Given Europe’s rather bloody example, it was deemed advisable to make the practice of religion a private matter. Eventually, this national principle was applied to the states and local governments via the post-Civil War 14th Amendment and Supreme Court rulings. Now, these old safeguards are being thrown overboard.

Given the proud starting point of the United States, one can only deem the latest move by the country’s highest court as akin to a creeping Saudi Arabization of America.

To be sure, Saudi Arabia is among the most intolerant countries in the world when it comes to religion. The United States is obviously far removed from the Wahhabis’ arrogance, cynicism and grave intolerance toward other religions.

Destruction by fundamentalism

The band of fundamentalists serving on the court these days has but one goal – to go up against the fundamental principles of America’s founding and destroying them brick by brick, on one issue after another.

Sophists that some of these justices are, they will always find some shady principle or phraseology on which to pin their latest attempt to move the United States out of the 21st century and back toward the late 18th century, if not further back than that.

Editor’s note: This essay was originally published on May 7, 2014, and was updated by the author on June 28, 2014.

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About Stephan Richter

Stephan Richter is the publisher and editor-in-chief of The Globalist.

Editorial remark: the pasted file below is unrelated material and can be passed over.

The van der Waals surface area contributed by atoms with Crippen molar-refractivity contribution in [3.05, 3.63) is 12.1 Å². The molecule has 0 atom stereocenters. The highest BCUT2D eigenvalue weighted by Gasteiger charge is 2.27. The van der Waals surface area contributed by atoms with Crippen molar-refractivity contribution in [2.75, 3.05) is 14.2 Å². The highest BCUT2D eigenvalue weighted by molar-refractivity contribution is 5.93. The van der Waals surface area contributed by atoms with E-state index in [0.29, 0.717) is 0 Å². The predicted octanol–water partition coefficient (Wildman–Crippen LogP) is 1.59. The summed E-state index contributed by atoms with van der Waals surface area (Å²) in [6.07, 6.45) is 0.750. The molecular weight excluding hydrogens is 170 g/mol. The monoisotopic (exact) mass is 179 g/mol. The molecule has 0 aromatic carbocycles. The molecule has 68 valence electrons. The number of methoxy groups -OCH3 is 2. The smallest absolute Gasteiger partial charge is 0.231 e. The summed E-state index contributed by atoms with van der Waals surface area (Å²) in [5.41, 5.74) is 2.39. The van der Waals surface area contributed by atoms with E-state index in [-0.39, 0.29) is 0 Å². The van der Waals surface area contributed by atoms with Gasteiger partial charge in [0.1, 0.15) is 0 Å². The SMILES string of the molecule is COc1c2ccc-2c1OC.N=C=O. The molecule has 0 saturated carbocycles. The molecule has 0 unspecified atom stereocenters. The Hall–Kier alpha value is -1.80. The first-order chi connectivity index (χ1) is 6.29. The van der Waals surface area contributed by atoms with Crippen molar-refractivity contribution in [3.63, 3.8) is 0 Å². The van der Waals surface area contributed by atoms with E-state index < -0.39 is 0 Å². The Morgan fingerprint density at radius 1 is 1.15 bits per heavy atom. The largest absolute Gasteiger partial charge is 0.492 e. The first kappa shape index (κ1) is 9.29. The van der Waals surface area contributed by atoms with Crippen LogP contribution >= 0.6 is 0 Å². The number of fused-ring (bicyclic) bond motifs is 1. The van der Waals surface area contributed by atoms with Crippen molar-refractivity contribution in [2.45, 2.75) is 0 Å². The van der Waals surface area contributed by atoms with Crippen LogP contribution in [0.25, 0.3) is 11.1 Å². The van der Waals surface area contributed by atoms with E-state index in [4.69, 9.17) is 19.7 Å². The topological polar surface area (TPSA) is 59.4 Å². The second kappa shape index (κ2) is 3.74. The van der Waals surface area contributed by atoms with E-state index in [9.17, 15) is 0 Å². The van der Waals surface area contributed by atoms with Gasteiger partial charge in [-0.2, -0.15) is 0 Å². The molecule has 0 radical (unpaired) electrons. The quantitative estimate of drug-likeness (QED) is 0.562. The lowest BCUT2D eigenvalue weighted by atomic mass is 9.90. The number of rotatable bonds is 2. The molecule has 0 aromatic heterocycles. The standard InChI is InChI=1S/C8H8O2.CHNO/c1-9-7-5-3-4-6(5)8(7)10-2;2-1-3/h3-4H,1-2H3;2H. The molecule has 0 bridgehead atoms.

• zmanbk

    I don’t agree with the Court’s ruling in this case, but to call this “Saudification” or whatever is just bananas-level rhetorical excess. Allowing expressions of faith in the public square doesn’t violate the Establishment clause – indeed, it’s an expression of modest religious tolerance. We have many such expressions – reverence for God is expressed on our money, in the fact that we have a Congressional Chaplain who offers prayers at the beginning of each session, etc. What is actually “shameful” is Mr. Richter absurd equating of this longstanding attempt at gentle balancing of faith and secularism with a country – Saudi Arabia – which has religious police who kill people for perceived noncompliance with orthodoxy (see http://www.nytimes.com/2014/02/11/opinion/rein-in-the-saudi-religious-police.html). This kind of grandiosity is the sort of thing one expects from bombastic polemicists like Rush Limbaugh or Glenn Beck… don’t put yourself in such poor company, Mr. Richter.

  • Donald Hogue

    In my opinion, diversity and pluralism are grounded in the civic religious views of the founders which allowed all religions a place in the public square without requiring any test to participate. The Saudi view is just the opposite, excluding all views but one: its own. You also advocate an excusive although secular test which would ironically join the restrictive Saudi world view by approving only one view: your own.

  • Shirley_Mae

    Would ‘Talibanification’, or ‘Al Quedafication’ work better for you?

  • zmanbk

    No. If you even marginally understood my my point, the answer would be obvious to you. The US is in no way turning into Saudi Arabia, the Taliban or Al Qaeda.

  • Shirley_Mae

    Oh, I ‘marginally understand’ a whole lot more than you think. The ‘gentle balancing of faith and secularism’ is to the exclusion of all other forms of religious expression save christianity. As for the ‘reverence for god’ being expressed on our currency, “In God we trust” was adopted as the official motto of the United States in 1956. It seems to me that you can join the ‘bombastic polemicists like Rush Limbaugh or Glenn Beck…’